King of the Hill.
|I bet you did not know that Don King, cultural icon and boxing promoter extraordinaire is also a master of the Japanese art of Origami. Look no further than his magnificent paper champions Chris Byrd and John Ruiz for evidence..|
Only, now that he has manipulated them into the desired shape, they are not folding as quickly as many would like. King will soon busy himself promoting his heavyweight championship doubleheader on November the 13th that will see the aforementioned Byrd against Jameel McCline and Ruiz against Andrew Golota. Having some knowledge of the protagonists involved I am sure you are aware that these fights hardly represent golden years revisited and King’s devilry is to blame.To me, the obligatory sight of King between his fighters, holding their arms aloft for the benefit of the boxing press cameras during his promotional jaunts stirs connotations of a butcher holding up his freshest cuts or a puppet-master displaying his latest creations. As resigned to their fate as the aforementioned objects, King’s fighters might wish for another way, but as it seems for us all sometimes, it is his world and we merely live in it.
I do not know how much more exciting the heavyweight division would have been if McCline and Golota were champions instead of Byrd and Ruiz, but believe me, at this point I am more than willing to learn. You see, Chris Byrd is an extremely nice chap, but we all know where those guys usually end up, yes indeed, last. As the Sheriff said to the 'Dude' in one of my favorite films: 'You don’t draw s*** Lebowski!' Marketability is a problem for Byrd who might well have flown King’s coup, but when you are a heavyweight champion of the world with the best promoter on the planet and nobody knows who you are, or really cares to, how much better can it get?
Jack Johnson, Muhammad Ali and Mike Tyson share several similarities, the least flattering of which is that, at some point in their careers, they did enough to qualify for the list of history’s most reviled heavyweights. However, their greatly significant redeeming feature was that they could actually fight and entertain people. In this long and notorious tradition, John Ruiz is a startling anomaly. The first Latino heavyweight champion of the world is yet to emerge, Ruiz is not it, he is a two-time heavyweight champion of nothing, nada, zero, and zilch, only King’s courtroom chicanery is responsible for such misleading fabrications.
While I have no doubt that there are many loyal Ruiz fans out there that routinely arrive at his fights and actually believe the grossly perpetuated lie that are Ruiz’s championship reigns, remember this: a lot of people bought into Vanilla Ice before it dawned on them that he was a fraud. Ruiz will make his next 'title defense' against Andrew Golota. I would not want to dissuade anyone from paying an extortionately expensive pay-per-view fee but Ruiz-Golota for the WBA heavyweight championship of the world, roughly translated in reality reads as: challenger with penchant for low blows against champion with penchant for receiving decisions after low blows will fight for a title that means nothing to anyone with a memory and/or common sense.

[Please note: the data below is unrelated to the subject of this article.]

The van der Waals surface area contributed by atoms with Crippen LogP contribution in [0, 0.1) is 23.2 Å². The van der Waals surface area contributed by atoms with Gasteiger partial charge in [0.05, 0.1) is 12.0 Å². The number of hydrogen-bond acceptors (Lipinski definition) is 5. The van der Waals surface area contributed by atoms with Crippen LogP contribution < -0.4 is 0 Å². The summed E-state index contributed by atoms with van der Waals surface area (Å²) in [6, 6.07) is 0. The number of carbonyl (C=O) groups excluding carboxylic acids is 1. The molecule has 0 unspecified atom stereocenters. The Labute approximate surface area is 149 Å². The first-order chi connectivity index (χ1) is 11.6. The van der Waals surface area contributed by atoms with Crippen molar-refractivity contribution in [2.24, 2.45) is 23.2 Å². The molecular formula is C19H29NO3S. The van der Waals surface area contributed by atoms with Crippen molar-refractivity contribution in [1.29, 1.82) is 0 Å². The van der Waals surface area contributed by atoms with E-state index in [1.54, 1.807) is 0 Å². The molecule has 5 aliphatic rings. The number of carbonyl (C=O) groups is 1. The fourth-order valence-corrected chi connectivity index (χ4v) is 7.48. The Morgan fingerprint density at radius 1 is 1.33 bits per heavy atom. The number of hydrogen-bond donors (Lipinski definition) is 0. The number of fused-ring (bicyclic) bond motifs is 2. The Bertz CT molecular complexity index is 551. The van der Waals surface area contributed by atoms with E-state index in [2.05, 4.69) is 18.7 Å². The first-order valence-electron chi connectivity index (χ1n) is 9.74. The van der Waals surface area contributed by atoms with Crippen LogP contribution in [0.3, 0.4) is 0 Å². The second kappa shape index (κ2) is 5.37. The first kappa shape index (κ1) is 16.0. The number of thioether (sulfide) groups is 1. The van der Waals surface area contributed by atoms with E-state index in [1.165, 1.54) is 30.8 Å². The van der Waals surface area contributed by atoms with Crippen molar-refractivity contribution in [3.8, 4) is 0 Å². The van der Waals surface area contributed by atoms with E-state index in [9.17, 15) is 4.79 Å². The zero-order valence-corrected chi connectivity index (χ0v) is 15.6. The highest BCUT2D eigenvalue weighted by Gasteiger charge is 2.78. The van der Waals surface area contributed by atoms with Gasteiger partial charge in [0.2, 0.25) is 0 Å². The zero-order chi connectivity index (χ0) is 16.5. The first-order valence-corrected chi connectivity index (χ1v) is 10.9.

King’s latest heavyweight acquisition, for what it’s worth is Lamon Brewster the WBO heavyweight champion of the world, and what is that title actually worth? Not much. Thankfully, the importance of one boxing myth has not diminished in the eyes of the fans, that being, it’s not what you won, it’s who you beat for it; as long as the majority of true boxing enthusiasts around the world remember that, much that is phony and manufactured will not be able to stand the light of day. Lennox Lewis was one of a precious band of champions who defined themselves, condemning the relevancy of leather and gold in comparison to the opinion of the people. I envision a day when championship titles are boxing’s anti-currency and sanctioning fees are a plague to avoid at all costs instead of being tolerated as a necessary evil. The revolution might not happen in my time, but I hope it happens sometime.
Lights Back On?
Speaking of things that are tolerated as a necessary evil, I believe it is high time that James Toney brought some of his tastelessly articulated wickedness to life in the ring.
The boxing media’s periodic amnesia concerning the significance of boxing as an art and all its inherent intricacies allows it to devote much time and ink to the coverage of smack talk. Therefore, it is quite comical to behold Toney’s berating of the establishment when clearly there is no greater modern example than him of a fighter benefiting from its obsession with the coa***ness and vulgarity his public appearances have come to embody.
Perhaps Toney is boxing’s ultimate realist, his sharp and merciless critique scything through the supposedly weak or intolerably pretentious. However, one has to wonder that upon his labeling of all things heavyweight as 'garbage', how he himself shall be defined if he defeats all of, or is defeated by the 'garbage'. Toney’s resurgence is welcome, but he should remember that boxing fans can be a fickle bunch, one loss or even a bad performance and he will have more than his share of critics ready to discard him as yesterdays news.